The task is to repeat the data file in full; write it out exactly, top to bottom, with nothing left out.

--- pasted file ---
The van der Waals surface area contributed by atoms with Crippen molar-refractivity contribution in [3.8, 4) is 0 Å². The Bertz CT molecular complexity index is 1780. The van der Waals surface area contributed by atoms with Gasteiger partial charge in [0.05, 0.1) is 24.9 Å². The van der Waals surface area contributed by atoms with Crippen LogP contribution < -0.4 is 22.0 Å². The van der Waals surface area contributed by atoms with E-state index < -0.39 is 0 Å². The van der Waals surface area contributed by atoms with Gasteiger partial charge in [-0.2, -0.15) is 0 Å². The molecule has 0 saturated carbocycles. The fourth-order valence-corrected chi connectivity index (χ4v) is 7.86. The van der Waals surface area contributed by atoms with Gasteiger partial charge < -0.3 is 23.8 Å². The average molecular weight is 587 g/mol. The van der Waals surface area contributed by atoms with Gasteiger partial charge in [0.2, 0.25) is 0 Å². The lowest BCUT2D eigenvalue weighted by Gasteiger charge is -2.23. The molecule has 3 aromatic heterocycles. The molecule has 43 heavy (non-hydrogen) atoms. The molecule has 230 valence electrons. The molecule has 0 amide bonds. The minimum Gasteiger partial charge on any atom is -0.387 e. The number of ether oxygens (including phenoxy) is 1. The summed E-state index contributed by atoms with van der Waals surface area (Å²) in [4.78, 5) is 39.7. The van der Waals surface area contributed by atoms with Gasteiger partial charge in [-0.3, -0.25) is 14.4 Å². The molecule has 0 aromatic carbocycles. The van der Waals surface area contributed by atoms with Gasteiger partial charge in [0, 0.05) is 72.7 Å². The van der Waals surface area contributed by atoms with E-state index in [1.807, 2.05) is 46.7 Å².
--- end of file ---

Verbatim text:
The van der Waals surface area contributed by atoms with Crippen molar-refractivity contribution in [3.8, 4) is 0 Å². The Bertz CT molecular complexity index is 1780. The van der Waals surface area contributed by atoms with Gasteiger partial charge in [0.05, 0.1) is 24.9 Å². The van der Waals surface area contributed by atoms with Crippen LogP contribution < -0.4 is 22.0 Å². The van der Waals surface area contributed by atoms with E-state index < -0.39 is 0 Å². The van der Waals surface area contributed by atoms with Gasteiger partial charge in [-0.2, -0.15) is 0 Å². The molecule has 0 saturated carbocycles. The fourth-order valence-corrected chi connectivity index (χ4v) is 7.86. The van der Waals surface area contributed by atoms with Gasteiger partial charge < -0.3 is 23.8 Å². The average molecular weight is 587 g/mol. The van der Waals surface area contributed by atoms with Gasteiger partial charge in [0.2, 0.25) is 0 Å². The lowest BCUT2D eigenvalue weighted by Gasteiger charge is -2.23. The molecule has 3 aromatic heterocycles. The molecule has 43 heavy (non-hydrogen) atoms. The molecule has 230 valence electrons. The molecule has 0 amide bonds. The minimum Gasteiger partial charge on any atom is -0.387 e. The number of ether oxygens (including phenoxy) is 1. The summed E-state index contributed by atoms with van der Waals surface area (Å²) in [4.78, 5) is 39.7. The van der Waals surface area contributed by atoms with Gasteiger partial charge in [-0.3, -0.25) is 14.4 Å². The molecule has 0 aromatic carbocycles. The van der Waals surface area contributed by atoms with Gasteiger partial charge in [0, 0.05) is 72.7 Å². The van der Waals surface area contributed by atoms with E-state index in [1.807, 2.05) is 46.7 Å².